The impact of militaries on climate change

by Jack Johnson - Winner of the University of Birmingham
Student Climate Change Writing Competition 2021

One enormous area of oversight when addressing the climate challenge problem is the vast contribution of national militaries to pollution and greenhouse gas emissions, especially in western democracies. It has been estimated that 20% of all environmental degradation globally is due to military-related activities (Angus, 2016). A 2020 report by Scientists for Global Responsibility (SGR) and Declassified UK found that the UK military-industrial sector produced the equivalent of 6.5 million tonnes of carbon dioxide, which was greater than the CO2 emissions of 60 other countries (Parkinson, 2020). Meanwhile, the United States’ Department of Defense (DOD) is the world’s largest institutional consumer of petroleum and the world’s largest institutional producer of greenhouse gases (GHG), producing over 3,685 million metric tonnes of CO2 between 1975 and 2018 (Crawford, 2019). In a similar fashion to the UK, US military emissions alone are consistently larger than the entire output of other industrialised nations, with the Pentagon’s greenhouse gas emissions outweighing that of Sweden, Denmark and Portugal and GHG emissions from the DOD are also greater than all CO2 emissions from US production of iron and steel (Crawford, 2019). Largescale military emissions are also not limited to the Anglosphere, with another SGR report suggesting that the combined militaries of the world contribute to 6% of the global carbon footprint total, with China, Saudi Arabia, Russia and India being likely large contributors, but are much less transparent on their statistics (Parkinson, 2020).

Causes of emissions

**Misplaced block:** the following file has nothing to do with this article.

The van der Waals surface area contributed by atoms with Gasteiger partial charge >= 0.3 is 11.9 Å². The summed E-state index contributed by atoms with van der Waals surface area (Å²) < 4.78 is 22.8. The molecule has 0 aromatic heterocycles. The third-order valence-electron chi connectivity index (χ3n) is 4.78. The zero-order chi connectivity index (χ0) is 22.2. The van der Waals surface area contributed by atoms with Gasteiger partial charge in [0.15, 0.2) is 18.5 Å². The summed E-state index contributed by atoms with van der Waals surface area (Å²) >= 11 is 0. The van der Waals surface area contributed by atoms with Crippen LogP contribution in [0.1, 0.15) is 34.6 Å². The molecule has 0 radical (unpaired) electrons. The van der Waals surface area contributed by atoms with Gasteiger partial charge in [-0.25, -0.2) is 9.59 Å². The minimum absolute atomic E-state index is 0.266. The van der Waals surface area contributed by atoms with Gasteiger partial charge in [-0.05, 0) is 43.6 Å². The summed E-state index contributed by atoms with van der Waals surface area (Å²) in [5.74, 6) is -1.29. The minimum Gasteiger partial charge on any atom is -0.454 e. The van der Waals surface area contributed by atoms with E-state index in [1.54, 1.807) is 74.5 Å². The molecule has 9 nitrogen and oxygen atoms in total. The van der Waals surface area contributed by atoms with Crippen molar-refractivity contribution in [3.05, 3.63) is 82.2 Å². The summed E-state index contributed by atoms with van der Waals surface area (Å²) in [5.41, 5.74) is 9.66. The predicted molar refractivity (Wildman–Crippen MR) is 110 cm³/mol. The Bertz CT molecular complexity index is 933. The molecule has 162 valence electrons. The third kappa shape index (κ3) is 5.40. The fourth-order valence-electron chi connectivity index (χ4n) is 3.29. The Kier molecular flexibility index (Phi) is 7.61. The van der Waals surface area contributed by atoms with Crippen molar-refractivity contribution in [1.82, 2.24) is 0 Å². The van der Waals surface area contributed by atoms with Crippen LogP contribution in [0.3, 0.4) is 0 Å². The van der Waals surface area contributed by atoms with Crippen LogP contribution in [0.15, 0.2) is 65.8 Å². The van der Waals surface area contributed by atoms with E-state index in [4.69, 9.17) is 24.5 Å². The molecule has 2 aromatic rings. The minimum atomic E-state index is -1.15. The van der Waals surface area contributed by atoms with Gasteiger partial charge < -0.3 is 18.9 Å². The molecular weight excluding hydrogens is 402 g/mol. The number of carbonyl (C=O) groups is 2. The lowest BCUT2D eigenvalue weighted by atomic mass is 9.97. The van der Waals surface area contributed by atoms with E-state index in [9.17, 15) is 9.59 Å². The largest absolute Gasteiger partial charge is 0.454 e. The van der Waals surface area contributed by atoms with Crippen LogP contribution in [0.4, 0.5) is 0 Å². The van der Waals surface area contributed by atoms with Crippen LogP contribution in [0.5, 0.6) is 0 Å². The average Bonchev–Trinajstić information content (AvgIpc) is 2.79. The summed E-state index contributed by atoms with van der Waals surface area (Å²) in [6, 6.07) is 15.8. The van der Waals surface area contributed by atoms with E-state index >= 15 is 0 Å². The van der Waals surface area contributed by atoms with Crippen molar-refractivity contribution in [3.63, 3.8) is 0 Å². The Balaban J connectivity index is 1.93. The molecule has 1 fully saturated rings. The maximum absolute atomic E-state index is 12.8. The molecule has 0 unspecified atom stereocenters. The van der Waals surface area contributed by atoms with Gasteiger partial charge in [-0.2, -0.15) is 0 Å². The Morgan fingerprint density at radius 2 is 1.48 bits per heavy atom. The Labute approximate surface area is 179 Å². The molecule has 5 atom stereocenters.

Thus, one must ask, how did such a costly situation arise? Perhaps the most obvious reason is what Joshua Reno in his book ‘Military Waste’ called “permanent war-readiness” (Reno, 2020), with a heightened international climate in the wake of 9/11, the US military produces a sizeable amount of GHG emissions just from the maintenance of its forces. Indeed, operational energy, or what the DOD defines as “energy required for training, moving, and sustaining military forces and weapons platforms for military operations” (Office of the Assistant Secretary of Sustainment, 2018) accounts for 70% of total US military energy consumption (Crawford, 2019). The constant demand for sustaining a worldwide military presence not only impacts the climate in terms of greenhouse emissions, but the human health cost of these military operations are also considerable. Studies conducted near the Basra military base in Iraq found that rates of babies being born with birth defects were as high as 30% in 2010, and more than 85,000 US Iraq War veterans were diagnosed with respiratory problems (Vidal, 2016). These pollution issues are linked to the constant state of war-readiness; with the US military constantly operating ‘burn pits’ as an inexpensive means of destroying waste whilst on deployment. Iraq War veteran Joseph Hickman recounted that soldiers would sleep less than a mile away from 270 ‘burn pits’, which incinerated items such as explosives, faeces and electronics twenty-four hours a day, with some still burning to this day (Hickman & Ventura, 2016). Hence, a major contributor to damage to the climate caused by militaries is the fact that armed forces require perpetual upkeep, resulting in militaries choosing cost-effective and heavily polluting solutions to problems such as waste removal whilst on deployment, leading to both air pollution and human health hazards.